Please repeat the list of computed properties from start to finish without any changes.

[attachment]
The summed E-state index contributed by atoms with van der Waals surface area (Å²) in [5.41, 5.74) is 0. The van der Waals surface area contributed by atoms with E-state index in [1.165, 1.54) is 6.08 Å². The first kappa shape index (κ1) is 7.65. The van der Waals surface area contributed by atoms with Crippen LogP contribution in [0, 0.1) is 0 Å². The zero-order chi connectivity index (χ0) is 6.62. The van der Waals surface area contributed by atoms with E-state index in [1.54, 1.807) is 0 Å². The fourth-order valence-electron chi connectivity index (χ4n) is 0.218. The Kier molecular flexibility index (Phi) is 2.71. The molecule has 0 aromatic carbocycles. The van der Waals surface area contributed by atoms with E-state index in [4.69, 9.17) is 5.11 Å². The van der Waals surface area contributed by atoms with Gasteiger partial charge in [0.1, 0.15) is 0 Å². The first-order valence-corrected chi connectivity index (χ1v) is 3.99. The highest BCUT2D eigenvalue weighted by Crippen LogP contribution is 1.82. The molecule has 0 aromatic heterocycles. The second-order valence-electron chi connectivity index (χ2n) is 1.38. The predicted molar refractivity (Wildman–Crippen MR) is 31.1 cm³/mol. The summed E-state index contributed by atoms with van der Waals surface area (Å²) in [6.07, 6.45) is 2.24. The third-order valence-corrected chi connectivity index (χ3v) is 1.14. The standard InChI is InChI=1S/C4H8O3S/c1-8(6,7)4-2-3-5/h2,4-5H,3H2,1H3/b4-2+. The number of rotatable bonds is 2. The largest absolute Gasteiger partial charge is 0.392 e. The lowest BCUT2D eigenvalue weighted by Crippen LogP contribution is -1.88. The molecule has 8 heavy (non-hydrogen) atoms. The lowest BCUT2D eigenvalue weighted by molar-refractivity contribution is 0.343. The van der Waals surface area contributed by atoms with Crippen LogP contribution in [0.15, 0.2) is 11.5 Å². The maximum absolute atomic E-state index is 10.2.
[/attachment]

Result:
The summed E-state index contributed by atoms with van der Waals surface area (Å²) in [5.41, 5.74) is 0. The van der Waals surface area contributed by atoms with E-state index in [1.165, 1.54) is 6.08 Å². The first kappa shape index (κ1) is 7.65. The van der Waals surface area contributed by atoms with Crippen LogP contribution in [0, 0.1) is 0 Å². The zero-order chi connectivity index (χ0) is 6.62. The van der Waals surface area contributed by atoms with E-state index in [1.54, 1.807) is 0 Å². The fourth-order valence-electron chi connectivity index (χ4n) is 0.218. The Kier molecular flexibility index (Phi) is 2.71. The molecule has 0 aromatic carbocycles. The van der Waals surface area contributed by atoms with E-state index in [4.69, 9.17) is 5.11 Å². The van der Waals surface area contributed by atoms with Gasteiger partial charge in [0.1, 0.15) is 0 Å². The first-order valence-corrected chi connectivity index (χ1v) is 3.99. The highest BCUT2D eigenvalue weighted by Crippen LogP contribution is 1.82. The molecule has 0 aromatic heterocycles. The second-order valence-electron chi connectivity index (χ2n) is 1.38. The predicted molar refractivity (Wildman–Crippen MR) is 31.1 cm³/mol. The summed E-state index contributed by atoms with van der Waals surface area (Å²) in [6.07, 6.45) is 2.24. The third-order valence-corrected chi connectivity index (χ3v) is 1.14. The standard InChI is InChI=1S/C4H8O3S/c1-8(6,7)4-2-3-5/h2,4-5H,3H2,1H3/b4-2+. The number of rotatable bonds is 2. The largest absolute Gasteiger partial charge is 0.392 e. The lowest BCUT2D eigenvalue weighted by Crippen LogP contribution is -1.88. The molecule has 8 heavy (non-hydrogen) atoms. The lowest BCUT2D eigenvalue weighted by molar-refractivity contribution is 0.343. The van der Waals surface area contributed by atoms with Crippen LogP contribution in [0.15, 0.2) is 11.5 Å². The maximum absolute atomic E-state index is 10.2.